Tongue Tied and Kissing

A tongue tie is a condition that hinders the movement of the tongue. This happens when the lingual frenulum, the tissue that joins your tongue to the floor of your mouth, is too short, robust or rigid. You can see if this condition affects you by taking a look in a mirror and sticking out your tongue. Individuals with this issue may have trouble extending their tongue beyond their lips, moving their tongue from one side to another, or speaking clearly. They also often endure issues smooching.

Fortunately, people suffering from tongue-tie have several treatment options. Frequently, a frenotomy is conducted, cutting the lingual frenulum to loosen it and permit more flexibility. Apart from this, speech therapy and exercises aimed at reinforcing and advancing tongue movement can be helpful too. With appropriate treatment, those with tongue-tie will experience better verbal clarity and increased range of motion in their tongues, as well as an improved lifestyle.

Not Just Kids

While tongue ties are most frequently seen in kids, adults do experience them.

In fact, tongue ties are a surprisingly frequent issue, seen in as many as one out of five individuals, according to the Journal of American Dentistry. While tongue ties can develop at any age, they are more common in children, and sometimes they go undiagnosed until adulthood. This may occur because the common signs of tongue-tie – which include difficulty speaking, chewing and swallowing – go undetected or untreated in childhood.

Other signs of tongue-tie may include:

  • Inability to protrude the tongue beyond the lips
  • Tongue mobility difficulty when moving from side to side
  • Difficulties with speech, like a lisp or slurred words, often continuing into adulthood
  • Trouble consuming certain foods, like tough meats or taffy, or licking an ice cream cone
  • A heart-shaped tongue when sticking the tongue out
  • A gap between the teeth when the mouth is closed

Boys/men are more likely to have tongue ties than girls/women.

Other Side Effects

When the tongue can’t move food particles out of the mouth properly because of the restriction of a tongue tie, tooth decay is more likely.

Sleep apnea, a sleep breathing disorder that leads to pauses in breathing and serious health consequences, is more common in patients with tongue-tie, according to an article in ScienceDirect.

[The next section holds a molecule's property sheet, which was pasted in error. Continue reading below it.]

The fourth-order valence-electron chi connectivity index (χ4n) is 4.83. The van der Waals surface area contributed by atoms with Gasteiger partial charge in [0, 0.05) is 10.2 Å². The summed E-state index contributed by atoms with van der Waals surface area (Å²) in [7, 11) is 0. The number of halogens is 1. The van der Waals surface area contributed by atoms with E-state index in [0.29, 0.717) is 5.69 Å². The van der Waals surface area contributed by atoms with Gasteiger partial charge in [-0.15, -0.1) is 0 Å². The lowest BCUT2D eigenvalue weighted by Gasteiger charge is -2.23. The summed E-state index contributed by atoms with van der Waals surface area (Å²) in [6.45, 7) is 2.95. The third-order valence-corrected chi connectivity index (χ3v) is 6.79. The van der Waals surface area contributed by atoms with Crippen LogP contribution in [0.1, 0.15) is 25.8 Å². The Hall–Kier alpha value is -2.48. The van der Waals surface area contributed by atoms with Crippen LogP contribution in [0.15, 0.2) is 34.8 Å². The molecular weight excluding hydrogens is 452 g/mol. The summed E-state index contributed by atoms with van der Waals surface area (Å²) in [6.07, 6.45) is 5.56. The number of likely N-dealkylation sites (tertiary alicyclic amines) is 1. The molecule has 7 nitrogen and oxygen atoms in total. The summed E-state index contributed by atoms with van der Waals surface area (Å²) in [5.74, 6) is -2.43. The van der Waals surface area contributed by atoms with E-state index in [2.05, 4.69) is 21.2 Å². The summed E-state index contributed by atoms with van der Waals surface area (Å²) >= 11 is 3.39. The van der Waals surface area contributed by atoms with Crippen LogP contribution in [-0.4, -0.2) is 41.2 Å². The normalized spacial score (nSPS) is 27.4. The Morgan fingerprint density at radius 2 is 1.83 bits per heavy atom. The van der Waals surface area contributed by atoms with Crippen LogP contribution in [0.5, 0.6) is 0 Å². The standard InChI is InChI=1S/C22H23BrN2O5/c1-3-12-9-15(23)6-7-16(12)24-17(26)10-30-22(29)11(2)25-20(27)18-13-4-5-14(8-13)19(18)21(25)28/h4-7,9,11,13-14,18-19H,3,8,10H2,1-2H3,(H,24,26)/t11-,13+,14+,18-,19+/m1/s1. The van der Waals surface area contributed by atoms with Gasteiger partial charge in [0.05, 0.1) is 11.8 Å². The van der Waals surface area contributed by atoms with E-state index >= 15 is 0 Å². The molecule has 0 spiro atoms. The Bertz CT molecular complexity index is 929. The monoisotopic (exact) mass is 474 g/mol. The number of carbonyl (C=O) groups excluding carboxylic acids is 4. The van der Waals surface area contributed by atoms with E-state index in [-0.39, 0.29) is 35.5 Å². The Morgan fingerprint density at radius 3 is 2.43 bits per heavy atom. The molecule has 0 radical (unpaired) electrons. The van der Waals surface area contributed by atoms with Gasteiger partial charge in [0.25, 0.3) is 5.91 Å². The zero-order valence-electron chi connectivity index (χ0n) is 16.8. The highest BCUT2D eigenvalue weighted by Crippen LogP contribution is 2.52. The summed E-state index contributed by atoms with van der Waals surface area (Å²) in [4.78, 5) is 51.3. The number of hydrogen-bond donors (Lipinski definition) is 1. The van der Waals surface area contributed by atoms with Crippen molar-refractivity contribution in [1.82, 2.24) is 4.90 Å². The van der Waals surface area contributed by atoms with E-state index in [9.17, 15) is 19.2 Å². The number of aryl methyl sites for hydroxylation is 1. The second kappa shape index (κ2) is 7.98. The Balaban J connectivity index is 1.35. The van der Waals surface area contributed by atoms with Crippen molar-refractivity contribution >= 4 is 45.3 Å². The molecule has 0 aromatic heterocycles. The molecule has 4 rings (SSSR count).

Kissing with a tongue tie can also be challenging – and even painful. However, regular myofunctional therapy exercises can help improve range of motion and make kissing more enjoyable.

Myofunctional Therapy and Tongue-Ties

Myofunctional therapy is a physical therapy modality that focuses on improving the strength, mobility, coordination and range of motion of the tongue through targeted exercises. This can be especially beneficial to those with tongue-tie, as these patients can gain greater comfort during kissing due to the improved flexibility and control of their tongue.

At the end of the day, even though tongue-tie can make it challenging to kiss, people with this condition can find joy in smooching through myofunctional therapy and various exercises. If you have a tongue tie or think you do, talk to us about pursuing myofunctional therapy and other treatment options.

Treatment Options

Tongue ties are typically dealt with through a process referred to as frenotomy, which involves trimming the lingual frenulum to give more range of movement. This procedure is usually done in a doctor’s office or clinic and may be performed under local anesthesia with minimal pain. After the procedure, patients may need to do exercises to help augment their tongue and expand mobility. Speech therapy could also be proposed to address any language problems that have emerged due to the tongue tie.

Now that you know how to take care of your tongue tie, it’s time to prepare for the perfect kiss. Here’s a guide on how to do so:

The Perfect Kiss

Sweet Breath. Once you’ve solved your tongue tie, the next step is to ensure your breath is sweet. Brushing and flossing before kissing is highly recommended. You should also see the dentist two times annually to make sure that your gums, mouth and teeth are healthy. Pop sugar-free mints or gum before the big moment!

Calm Down. Prior to going in for a big kiss, take a few deep inhalations and soothe your body. This will subdue any anxiety that may be present in your tongue or jaw muscles. Note: An overstressed jaw can factor into the development of temporomandibular joint disorder.

Lip Service. Before you pucker up, make sure your lips are in tip-top shape. To do so, apply a layer of lip balm and drink plenty of water to stay hydrated.

Above all, enjoy showing your partner some love!